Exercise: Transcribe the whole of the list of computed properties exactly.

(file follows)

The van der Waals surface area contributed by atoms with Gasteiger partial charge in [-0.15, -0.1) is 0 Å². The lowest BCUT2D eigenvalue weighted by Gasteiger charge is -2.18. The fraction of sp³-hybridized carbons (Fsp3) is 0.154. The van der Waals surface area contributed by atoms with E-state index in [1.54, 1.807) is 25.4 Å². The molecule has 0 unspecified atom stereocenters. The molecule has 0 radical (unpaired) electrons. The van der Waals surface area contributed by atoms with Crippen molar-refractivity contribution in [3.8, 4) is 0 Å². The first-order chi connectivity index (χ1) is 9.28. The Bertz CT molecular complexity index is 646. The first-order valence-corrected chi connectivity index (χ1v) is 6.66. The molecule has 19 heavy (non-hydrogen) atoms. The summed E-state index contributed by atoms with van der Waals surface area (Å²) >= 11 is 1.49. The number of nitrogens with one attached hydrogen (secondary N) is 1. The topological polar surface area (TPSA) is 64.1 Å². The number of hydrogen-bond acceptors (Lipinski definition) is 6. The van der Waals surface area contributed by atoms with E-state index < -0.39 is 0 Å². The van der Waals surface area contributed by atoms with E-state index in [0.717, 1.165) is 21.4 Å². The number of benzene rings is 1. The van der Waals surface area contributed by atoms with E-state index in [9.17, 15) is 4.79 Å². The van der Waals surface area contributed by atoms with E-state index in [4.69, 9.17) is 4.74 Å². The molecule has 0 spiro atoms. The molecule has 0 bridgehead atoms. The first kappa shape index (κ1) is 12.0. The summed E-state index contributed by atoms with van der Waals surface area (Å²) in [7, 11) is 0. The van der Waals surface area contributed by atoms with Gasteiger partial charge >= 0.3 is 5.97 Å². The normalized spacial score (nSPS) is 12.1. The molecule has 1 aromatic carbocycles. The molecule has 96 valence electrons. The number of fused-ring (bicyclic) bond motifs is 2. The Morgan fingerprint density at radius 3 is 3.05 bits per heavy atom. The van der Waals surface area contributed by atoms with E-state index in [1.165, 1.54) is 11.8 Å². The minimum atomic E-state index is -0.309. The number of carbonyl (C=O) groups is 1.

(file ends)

The van der Waals surface area contributed by atoms with Gasteiger partial charge in [-0.15, -0.1) is 0 Å². The lowest BCUT2D eigenvalue weighted by Gasteiger charge is -2.18. The fraction of sp³-hybridized carbons (Fsp3) is 0.154. The van der Waals surface area contributed by atoms with E-state index in [1.54, 1.807) is 25.4 Å². The molecule has 0 unspecified atom stereocenters. The molecule has 0 radical (unpaired) electrons. The van der Waals surface area contributed by atoms with Crippen molar-refractivity contribution in [3.8, 4) is 0 Å². The first-order chi connectivity index (χ1) is 9.28. The Bertz CT molecular complexity index is 646. The first-order valence-corrected chi connectivity index (χ1v) is 6.66. The molecule has 19 heavy (non-hydrogen) atoms. The summed E-state index contributed by atoms with van der Waals surface area (Å²) >= 11 is 1.49. The number of nitrogens with one attached hydrogen (secondary N) is 1. The topological polar surface area (TPSA) is 64.1 Å². The number of hydrogen-bond acceptors (Lipinski definition) is 6. The van der Waals surface area contributed by atoms with E-state index < -0.39 is 0 Å². The van der Waals surface area contributed by atoms with E-state index in [0.717, 1.165) is 21.4 Å². The number of benzene rings is 1. The van der Waals surface area contributed by atoms with E-state index in [9.17, 15) is 4.79 Å². The van der Waals surface area contributed by atoms with E-state index in [4.69, 9.17) is 4.74 Å². The molecule has 0 spiro atoms. The molecule has 0 bridgehead atoms. The first kappa shape index (κ1) is 12.0. The summed E-state index contributed by atoms with van der Waals surface area (Å²) in [7, 11) is 0. The van der Waals surface area contributed by atoms with Gasteiger partial charge >= 0.3 is 5.97 Å². The normalized spacial score (nSPS) is 12.1. The molecule has 1 aromatic carbocycles. The molecule has 96 valence electrons. The number of fused-ring (bicyclic) bond motifs is 2. The Morgan fingerprint density at radius 3 is 3.05 bits per heavy atom. The van der Waals surface area contributed by atoms with E-state index in [1.165, 1.54) is 11.8 Å². The minimum atomic E-state index is -0.309. The number of carbonyl (C=O) groups is 1.